Romans / The Hive (The Myriad – RM Meluch) – If we’re looking for the weirdest of the weird though, nothing I have read compares with the perils faced by Meluch’s good ship Merrimack. Not only are the American (!) Marines in space feuding with the simpering, Euro-socialist weenies of the League of Earth Nations, but both are opposed by a new, space-based Roman Empire. Yes, those Romans. Apparently they were in hiding all those millenia, just waiting for a chance to escape the shackles of Earth and re-establish their supremacy. But wait, there’s more! Now space bugs are invading, too! And, inexplicably, they can only be killed by swords during boarding operations. Add it all up and we have Marines and Romans, in space, wielding cutlasses to fight off ravening insects.

Ur-Quan (Star Control 2) – Saving the best for last here, the emotional core of arguably the best computer game ever rests with the Ur-Quan. Twisted by the self-induced pain required to throw off the rule of their own enslavers, the Ur-Quan become the very evil that they vanquished. For a game that wins so much acclaim for the humor (the Spathi!), the tragic arc of the villainous invaders lands a heavy punch. Fortunately for the world, an open source revision of the original game is available as The Ur-Quan Masters. No self respecting gamer should be without it.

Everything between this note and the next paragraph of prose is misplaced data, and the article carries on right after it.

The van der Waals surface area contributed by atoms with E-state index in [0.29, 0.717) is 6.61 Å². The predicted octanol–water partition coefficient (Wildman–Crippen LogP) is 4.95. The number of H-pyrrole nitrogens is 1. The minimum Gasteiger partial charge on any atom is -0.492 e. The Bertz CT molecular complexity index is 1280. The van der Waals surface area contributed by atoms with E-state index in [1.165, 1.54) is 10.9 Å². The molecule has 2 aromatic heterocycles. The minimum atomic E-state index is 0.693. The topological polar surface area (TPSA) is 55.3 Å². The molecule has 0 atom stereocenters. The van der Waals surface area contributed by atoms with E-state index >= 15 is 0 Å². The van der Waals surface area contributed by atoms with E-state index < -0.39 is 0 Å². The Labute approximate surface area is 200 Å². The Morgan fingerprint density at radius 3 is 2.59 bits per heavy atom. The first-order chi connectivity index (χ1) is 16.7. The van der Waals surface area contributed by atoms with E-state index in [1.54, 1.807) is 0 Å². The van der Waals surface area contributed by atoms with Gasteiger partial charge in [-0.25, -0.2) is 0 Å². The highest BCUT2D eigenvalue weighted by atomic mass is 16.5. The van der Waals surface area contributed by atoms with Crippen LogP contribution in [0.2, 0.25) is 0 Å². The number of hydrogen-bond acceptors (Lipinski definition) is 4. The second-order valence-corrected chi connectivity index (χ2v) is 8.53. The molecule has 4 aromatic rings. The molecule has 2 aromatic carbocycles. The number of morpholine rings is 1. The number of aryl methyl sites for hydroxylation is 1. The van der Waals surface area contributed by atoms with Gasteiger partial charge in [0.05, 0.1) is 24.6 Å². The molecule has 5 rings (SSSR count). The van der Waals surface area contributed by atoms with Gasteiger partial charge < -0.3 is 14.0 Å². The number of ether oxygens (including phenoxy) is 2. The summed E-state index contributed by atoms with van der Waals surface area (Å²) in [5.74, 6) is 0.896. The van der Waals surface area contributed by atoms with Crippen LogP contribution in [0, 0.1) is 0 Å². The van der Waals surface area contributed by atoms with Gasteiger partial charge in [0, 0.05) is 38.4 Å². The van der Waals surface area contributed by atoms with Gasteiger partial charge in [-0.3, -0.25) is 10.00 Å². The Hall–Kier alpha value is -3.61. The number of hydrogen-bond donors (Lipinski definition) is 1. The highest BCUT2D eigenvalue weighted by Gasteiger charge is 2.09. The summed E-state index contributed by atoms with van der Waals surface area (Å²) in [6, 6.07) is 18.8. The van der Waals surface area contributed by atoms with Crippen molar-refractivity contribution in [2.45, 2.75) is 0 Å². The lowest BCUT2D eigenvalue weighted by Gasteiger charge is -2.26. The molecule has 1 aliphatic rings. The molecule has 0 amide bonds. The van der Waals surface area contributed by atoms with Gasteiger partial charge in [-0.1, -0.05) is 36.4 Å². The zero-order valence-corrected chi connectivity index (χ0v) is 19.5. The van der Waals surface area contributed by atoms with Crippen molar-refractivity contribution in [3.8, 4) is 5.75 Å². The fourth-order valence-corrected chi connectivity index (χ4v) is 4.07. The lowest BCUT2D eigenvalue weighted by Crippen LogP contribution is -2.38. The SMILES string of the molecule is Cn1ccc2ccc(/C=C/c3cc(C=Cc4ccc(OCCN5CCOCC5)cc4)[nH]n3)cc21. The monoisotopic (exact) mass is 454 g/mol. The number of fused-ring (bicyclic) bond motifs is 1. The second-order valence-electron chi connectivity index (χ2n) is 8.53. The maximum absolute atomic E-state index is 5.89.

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10 thoughts on “SF Villains

  1. Nice list. I really don’t know scifi near as well as fantasy, that is for sure.

    Still, Star Control is friggen awesome. I even made my way through the third one, with its timed events that left you with nothing to do unless enough clock had been worked through.